Basic black metal with interesting riffs - 80%

harvestman, February 19th, 2007

What you have here is basic black metal with fairly creative riffs. The arrangements are conventional black metal fare, not particularly interesting in themselves. The dissonance of the riffs is the one thing that sets this band apart. The riffs for the most part are fairly simple, but they are very effective in evoking a murky atmosphere of otherwordly doom. They are often repeated over and over, which would usually bore me, but helps to expand the dismal atmopshere here. I think this is where the music really excels, in creating a feel of ghostly menace. There are some unexpected breaks in the music, with some slow crawling riffs and a tiny amount of acoustic guitar at one point, although these are infrequent, and I wish there were more of them. The production is raw but adequate, actually very clear for music of this kind. The vocals are in the usual raspy black metal style, although they are slightly more sinister than most.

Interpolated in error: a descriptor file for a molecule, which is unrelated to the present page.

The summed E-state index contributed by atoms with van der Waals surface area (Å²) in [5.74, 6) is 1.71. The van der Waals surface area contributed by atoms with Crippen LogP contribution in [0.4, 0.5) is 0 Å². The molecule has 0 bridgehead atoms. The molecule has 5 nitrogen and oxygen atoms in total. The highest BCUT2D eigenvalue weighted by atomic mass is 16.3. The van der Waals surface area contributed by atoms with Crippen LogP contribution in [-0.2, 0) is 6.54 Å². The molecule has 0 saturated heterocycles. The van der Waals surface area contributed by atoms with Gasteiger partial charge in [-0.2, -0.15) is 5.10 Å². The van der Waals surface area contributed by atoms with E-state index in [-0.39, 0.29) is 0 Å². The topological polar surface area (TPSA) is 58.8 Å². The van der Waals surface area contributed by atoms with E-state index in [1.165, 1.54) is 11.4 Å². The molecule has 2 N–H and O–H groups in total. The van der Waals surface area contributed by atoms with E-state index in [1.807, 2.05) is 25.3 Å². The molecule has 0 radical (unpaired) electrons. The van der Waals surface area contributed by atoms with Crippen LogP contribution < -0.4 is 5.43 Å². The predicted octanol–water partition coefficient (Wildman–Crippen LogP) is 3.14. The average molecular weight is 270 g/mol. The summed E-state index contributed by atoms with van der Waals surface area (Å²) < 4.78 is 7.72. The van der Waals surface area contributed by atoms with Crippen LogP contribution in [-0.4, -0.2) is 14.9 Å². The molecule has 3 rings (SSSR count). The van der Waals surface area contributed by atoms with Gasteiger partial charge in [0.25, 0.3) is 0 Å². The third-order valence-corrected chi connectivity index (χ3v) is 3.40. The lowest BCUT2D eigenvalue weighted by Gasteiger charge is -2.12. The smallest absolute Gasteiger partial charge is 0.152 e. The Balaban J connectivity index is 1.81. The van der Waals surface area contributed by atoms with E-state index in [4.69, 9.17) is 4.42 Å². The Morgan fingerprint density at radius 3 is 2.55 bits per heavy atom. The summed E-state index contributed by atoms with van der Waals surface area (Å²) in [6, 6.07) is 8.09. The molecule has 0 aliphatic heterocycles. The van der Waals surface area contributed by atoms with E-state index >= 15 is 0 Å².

I don't find the music all that interesting in itself, however. It is essentially black metal with riffs that are slightly more dissonant than usual. They don't take things to the brilliant extremes of some of their countrymen, such as Blut Aus Nord. The vocals, the riffs, the drumming-- all are slightly original and almost cross over into something really interesting, but I don't think they are quite there yet.

Dissonant, interesting and original black metal. - 85%

KayTeeBee, June 25th, 2006